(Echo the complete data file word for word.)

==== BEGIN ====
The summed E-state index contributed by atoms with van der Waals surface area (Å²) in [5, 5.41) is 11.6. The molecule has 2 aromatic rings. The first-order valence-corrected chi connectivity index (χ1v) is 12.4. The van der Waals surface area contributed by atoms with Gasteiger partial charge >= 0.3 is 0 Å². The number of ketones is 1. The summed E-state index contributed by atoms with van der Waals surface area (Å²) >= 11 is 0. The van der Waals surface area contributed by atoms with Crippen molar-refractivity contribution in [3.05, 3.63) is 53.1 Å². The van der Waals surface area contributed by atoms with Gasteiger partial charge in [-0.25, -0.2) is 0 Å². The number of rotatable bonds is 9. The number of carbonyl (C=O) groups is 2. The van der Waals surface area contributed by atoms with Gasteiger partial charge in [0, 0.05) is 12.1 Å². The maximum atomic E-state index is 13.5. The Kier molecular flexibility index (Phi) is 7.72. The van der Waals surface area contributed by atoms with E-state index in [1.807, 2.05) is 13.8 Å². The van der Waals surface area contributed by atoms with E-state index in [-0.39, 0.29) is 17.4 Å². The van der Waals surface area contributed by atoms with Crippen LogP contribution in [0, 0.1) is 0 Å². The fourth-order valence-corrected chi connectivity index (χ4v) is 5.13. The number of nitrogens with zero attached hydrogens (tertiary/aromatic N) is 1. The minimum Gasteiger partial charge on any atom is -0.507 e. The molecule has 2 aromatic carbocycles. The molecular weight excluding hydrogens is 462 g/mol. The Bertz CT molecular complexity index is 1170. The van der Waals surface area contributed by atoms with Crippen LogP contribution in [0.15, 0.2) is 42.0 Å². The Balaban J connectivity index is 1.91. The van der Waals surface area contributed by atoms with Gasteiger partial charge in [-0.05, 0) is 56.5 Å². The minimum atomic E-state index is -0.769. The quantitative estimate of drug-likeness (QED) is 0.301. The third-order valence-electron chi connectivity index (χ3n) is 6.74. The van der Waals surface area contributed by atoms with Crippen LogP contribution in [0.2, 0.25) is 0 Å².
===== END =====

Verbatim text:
The summed E-state index contributed by atoms with van der Waals surface area (Å²) in [5, 5.41) is 11.6. The molecule has 2 aromatic rings. The first-order valence-corrected chi connectivity index (χ1v) is 12.4. The van der Waals surface area contributed by atoms with Gasteiger partial charge >= 0.3 is 0 Å². The number of ketones is 1. The summed E-state index contributed by atoms with van der Waals surface area (Å²) >= 11 is 0. The van der Waals surface area contributed by atoms with Crippen molar-refractivity contribution in [3.05, 3.63) is 53.1 Å². The van der Waals surface area contributed by atoms with Gasteiger partial charge in [-0.25, -0.2) is 0 Å². The number of rotatable bonds is 9. The number of carbonyl (C=O) groups is 2. The van der Waals surface area contributed by atoms with Gasteiger partial charge in [0, 0.05) is 12.1 Å². The maximum atomic E-state index is 13.5. The Kier molecular flexibility index (Phi) is 7.72. The van der Waals surface area contributed by atoms with E-state index in [1.807, 2.05) is 13.8 Å². The van der Waals surface area contributed by atoms with E-state index in [-0.39, 0.29) is 17.4 Å². The van der Waals surface area contributed by atoms with Crippen LogP contribution in [0, 0.1) is 0 Å². The fourth-order valence-corrected chi connectivity index (χ4v) is 5.13. The number of nitrogens with zero attached hydrogens (tertiary/aromatic N) is 1. The minimum Gasteiger partial charge on any atom is -0.507 e. The molecule has 2 aromatic carbocycles. The molecular weight excluding hydrogens is 462 g/mol. The Bertz CT molecular complexity index is 1170. The van der Waals surface area contributed by atoms with Crippen LogP contribution in [0.15, 0.2) is 42.0 Å². The Balaban J connectivity index is 1.91. The van der Waals surface area contributed by atoms with Gasteiger partial charge in [-0.05, 0) is 56.5 Å². The minimum atomic E-state index is -0.769. The quantitative estimate of drug-likeness (QED) is 0.301. The third-order valence-electron chi connectivity index (χ3n) is 6.74. The van der Waals surface area contributed by atoms with Crippen LogP contribution in [0.2, 0.25) is 0 Å².